Gulliver’s Travels
            Jack Black assumes his customary role as lovable loser, but this time with a CGI twist:  he gets to be a giant among Lilliputians.
            Lemuel Gulliver (Black) has been working in the mail room for 10 years.  He likes playing guitar hero, sometimes on company time.  He has a crush on the travel-writing employee, Darcy (Amanda Peet), but he’s too shy to tell her.  When his new buddy in the mail room challenges him to actually ask her out, he winds up, instead, volunteering for a travel writing assignment, so, unaware of his palpitations, she gives him the one nobody else wants:  The Bermuda Triangle.
            Stuck in his own deceptions, Gulliver finds himself by himself on a slow boat to nowhere.  Then The Perfect Storm happens (an upside-down whirlpool?), and Jack wakes up like the giant in the classic “Gulliver’s Travels”:  tied up with a hundred tiny ropes by a thousand tiny people. 
            While in the Lilliputian jail, Gulliver meets Horatio (Jason Segel), who’s incarcerated for being a commoner and trying to court the princess (Emily Blunt).  Gulliver thinks that kind of harsh, but they quickly have other problems:  a fire breaks out in the castle, followed by the alarm sounding that they are suddenly besieged by the enemy.  Gulliver saves his friend, and, in the process, the whole tiny kingdom, and they are so grateful to him that they make for him a comfortable mansion of his own, and he happily introduces them all to American pop culture as if it’s his own story (and in a communal way, it is).  Soon they are happily clashing light sabers and boo-hoo-ing over the sinking of “The Titanic,” and beginning to wonder why Gulliver the Valiant isn’t all that interested in trying to get back home.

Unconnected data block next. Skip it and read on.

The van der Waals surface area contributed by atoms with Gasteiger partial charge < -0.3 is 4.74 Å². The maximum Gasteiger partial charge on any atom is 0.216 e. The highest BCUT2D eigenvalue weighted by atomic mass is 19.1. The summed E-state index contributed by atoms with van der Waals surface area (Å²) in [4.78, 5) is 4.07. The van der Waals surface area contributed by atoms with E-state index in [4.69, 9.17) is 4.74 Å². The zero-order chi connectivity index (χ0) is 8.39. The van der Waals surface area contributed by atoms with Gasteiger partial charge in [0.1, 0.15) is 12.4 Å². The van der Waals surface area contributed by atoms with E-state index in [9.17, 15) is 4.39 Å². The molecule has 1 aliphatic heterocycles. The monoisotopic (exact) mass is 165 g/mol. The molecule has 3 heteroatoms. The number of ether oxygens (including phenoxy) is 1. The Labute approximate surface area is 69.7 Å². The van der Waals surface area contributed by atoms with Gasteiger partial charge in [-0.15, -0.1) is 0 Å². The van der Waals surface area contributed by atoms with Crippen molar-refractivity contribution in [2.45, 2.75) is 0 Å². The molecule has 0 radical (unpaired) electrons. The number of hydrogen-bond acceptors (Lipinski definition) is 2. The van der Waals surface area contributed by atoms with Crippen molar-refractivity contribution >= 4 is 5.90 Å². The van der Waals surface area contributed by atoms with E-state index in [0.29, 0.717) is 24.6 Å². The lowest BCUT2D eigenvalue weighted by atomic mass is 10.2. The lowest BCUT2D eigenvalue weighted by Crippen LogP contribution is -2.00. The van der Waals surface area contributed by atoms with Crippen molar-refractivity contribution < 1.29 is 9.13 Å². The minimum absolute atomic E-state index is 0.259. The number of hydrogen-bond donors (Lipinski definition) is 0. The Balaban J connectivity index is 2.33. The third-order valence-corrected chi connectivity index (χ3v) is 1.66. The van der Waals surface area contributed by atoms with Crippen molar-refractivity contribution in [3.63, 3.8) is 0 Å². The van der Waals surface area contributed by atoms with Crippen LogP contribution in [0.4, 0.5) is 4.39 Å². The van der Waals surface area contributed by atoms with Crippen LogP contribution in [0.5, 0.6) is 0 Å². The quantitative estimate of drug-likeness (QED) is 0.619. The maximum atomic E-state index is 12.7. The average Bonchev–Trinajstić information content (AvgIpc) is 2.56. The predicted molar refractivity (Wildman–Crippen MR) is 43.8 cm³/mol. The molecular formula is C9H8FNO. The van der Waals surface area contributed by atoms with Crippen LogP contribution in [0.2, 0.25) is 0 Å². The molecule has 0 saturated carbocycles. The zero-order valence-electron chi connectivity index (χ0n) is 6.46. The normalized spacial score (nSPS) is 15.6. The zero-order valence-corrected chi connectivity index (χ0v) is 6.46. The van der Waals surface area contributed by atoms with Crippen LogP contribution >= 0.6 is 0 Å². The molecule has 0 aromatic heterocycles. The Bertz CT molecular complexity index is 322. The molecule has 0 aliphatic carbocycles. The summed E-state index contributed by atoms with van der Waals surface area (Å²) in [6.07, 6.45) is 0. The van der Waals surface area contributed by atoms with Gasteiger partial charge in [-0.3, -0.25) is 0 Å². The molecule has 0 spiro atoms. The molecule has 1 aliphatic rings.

Meanwhile, Gulliver is challenged by the general he ousted as head of security for the little kingdom, and runs from the encounter, finding himself once again captured, but this time he is the midget in a kingdom of giants, and is unhappily the pet dress-up doll of an unsmiling girl who threatens him if he doesn’t play along.  Then Darcy makes an appearance in Lilliput,, having fallen into the same time-and-place warp as he did, and Horatio finds Gulliver to ask him to come save his fair maiden, and the kingdom, besides.
            Can our slacker hero finally win the affection of the girl he loves?  Will his noble friend do the same?  Do we really want to see Jack Black perform a music video with a cast of thousands of midgets?  Well, maybe we do.  This one is light-hearted, fun, and, except for the obligatory bathroom humor, remarkably devoid of anything remotely objectionable.  Sure, it’s Mr. Black’s valentine to himself, and hardly resembles the biting satire of Jonathan Swift’s original 18th-century diatribe against religious prejudice, and wry social commentary on governmental pomposity.  Wait, maybe there’s more resemblance than we think.
Dr. Ronald P. Salfen, Pastor, Grace Presbyterian Church, Greenville , Texas